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By Randy Furst and James Walsh, Star Tribune

ST. PAUL, Minn. — Former Minnesota Governor Jesse Ventura won his defamation case Tuesday against the author of American Sniper.

The jury awarded a total of $1.845 million: $500,000 in defamation damages and $1.345 million for “unjust enrichment.”

Jurors could not reach a unanimous verdict, as instructed. Instead, with the consent of both sides, they voted 8-2 in Ventura’s favor.

Ventura was not in the courtroom when the verdict was read.

Federal rules require a unanimous verdict, but allow for a split verdict if both sides agree.

One man and one woman voted no on the verdict when all jurors were polled. It appeared the forewoman was one of the two no votes.

Four times Tuesday morning, attorneys for both sides in the case met with U.S. District Judge Richard Kyle in his chambers. They emerged from the latest meeting before noon, with no word of what they had been discussing.

Jurors resumed their deliberations at federal court in St. Paul on Tuesday morning, a day after saying they were deadlocked.

On Monday, Kyle told the 10 jurors to “give it one more shot” at midday Monday after they sent him a note saying, “We feel we will not come to a unanimous decision.”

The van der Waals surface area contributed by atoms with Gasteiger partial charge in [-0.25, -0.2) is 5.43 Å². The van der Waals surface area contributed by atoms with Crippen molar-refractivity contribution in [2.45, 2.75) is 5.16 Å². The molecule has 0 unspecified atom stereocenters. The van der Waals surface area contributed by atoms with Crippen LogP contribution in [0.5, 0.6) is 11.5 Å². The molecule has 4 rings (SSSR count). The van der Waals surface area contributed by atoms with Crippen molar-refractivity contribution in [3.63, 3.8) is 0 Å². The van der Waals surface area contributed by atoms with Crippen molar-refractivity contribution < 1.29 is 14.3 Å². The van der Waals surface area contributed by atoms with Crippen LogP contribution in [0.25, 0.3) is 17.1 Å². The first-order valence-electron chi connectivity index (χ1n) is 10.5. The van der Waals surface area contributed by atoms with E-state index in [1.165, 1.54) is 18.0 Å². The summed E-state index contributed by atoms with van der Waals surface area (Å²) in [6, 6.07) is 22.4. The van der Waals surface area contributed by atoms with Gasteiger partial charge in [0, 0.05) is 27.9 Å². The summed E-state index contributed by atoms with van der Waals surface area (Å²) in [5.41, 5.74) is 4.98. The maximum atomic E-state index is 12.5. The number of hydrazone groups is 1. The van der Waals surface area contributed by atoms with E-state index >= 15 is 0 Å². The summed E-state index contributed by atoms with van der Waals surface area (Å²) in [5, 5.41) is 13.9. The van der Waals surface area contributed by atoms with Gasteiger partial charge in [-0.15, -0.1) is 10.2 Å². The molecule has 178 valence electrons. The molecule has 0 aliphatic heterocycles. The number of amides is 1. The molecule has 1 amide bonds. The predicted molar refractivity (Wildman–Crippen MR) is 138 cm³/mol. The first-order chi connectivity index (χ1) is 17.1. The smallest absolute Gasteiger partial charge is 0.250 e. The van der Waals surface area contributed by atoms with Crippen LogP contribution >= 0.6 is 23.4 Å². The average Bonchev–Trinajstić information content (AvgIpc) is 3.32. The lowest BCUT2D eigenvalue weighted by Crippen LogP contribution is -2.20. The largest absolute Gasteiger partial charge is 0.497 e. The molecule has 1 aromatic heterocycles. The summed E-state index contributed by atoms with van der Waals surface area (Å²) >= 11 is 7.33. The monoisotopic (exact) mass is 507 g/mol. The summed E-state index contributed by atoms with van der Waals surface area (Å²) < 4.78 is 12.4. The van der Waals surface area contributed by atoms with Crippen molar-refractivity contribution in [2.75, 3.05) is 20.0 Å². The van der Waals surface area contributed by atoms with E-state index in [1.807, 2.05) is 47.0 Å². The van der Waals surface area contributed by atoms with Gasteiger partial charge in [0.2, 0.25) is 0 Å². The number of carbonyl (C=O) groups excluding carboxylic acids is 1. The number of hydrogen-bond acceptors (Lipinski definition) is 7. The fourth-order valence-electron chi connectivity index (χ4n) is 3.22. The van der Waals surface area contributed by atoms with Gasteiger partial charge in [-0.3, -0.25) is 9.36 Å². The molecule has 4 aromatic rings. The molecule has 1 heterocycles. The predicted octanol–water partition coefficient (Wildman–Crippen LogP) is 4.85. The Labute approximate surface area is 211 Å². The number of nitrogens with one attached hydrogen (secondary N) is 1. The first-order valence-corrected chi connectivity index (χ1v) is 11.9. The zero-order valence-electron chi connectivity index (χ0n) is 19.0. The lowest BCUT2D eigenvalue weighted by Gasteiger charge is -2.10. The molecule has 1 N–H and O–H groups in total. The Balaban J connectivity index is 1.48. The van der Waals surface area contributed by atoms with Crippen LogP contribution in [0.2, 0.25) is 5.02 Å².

The former Minnesota governor was suing the estate of Chris Kyle, a former U.S. Navy SEAL sniper who wrote a memoir in which he said he punched out a “celebrity” SEAL for criticizing the SEALs’ role in the Iraq war. He later identified Ventura in media interviews. Ventura said Kyle fabricated the incident, and his reputation was ruined by Kyle’s account.

After Kyle died in 2013, Ventura continued the lawsuit against Kyle’s estate, which is run by his widow, Taya Kyle.

Photo via Wikimedia Commons

Amy Coney Barrett

Photo from Fox 45 Baltimore/ Facebook

Donald Trump will select U.S. Appeals Court Judge Amy Coney Barrett as his Supreme Court pick Saturday, multiple news outlets confirmed with White House officials on Friday — and the outlook couldn't be more bleak for reproductive rights, LGBTQ rights, immigration, and the future of health care in the United States.

According to the New York Times, Trump "will try to force Senate confirmation before Election Day."

"The president met with Judge Barrett at the White House this week and came away impressed with a jurist that leading conservatives told him would be a female Antonin Scalia," the Times reported.

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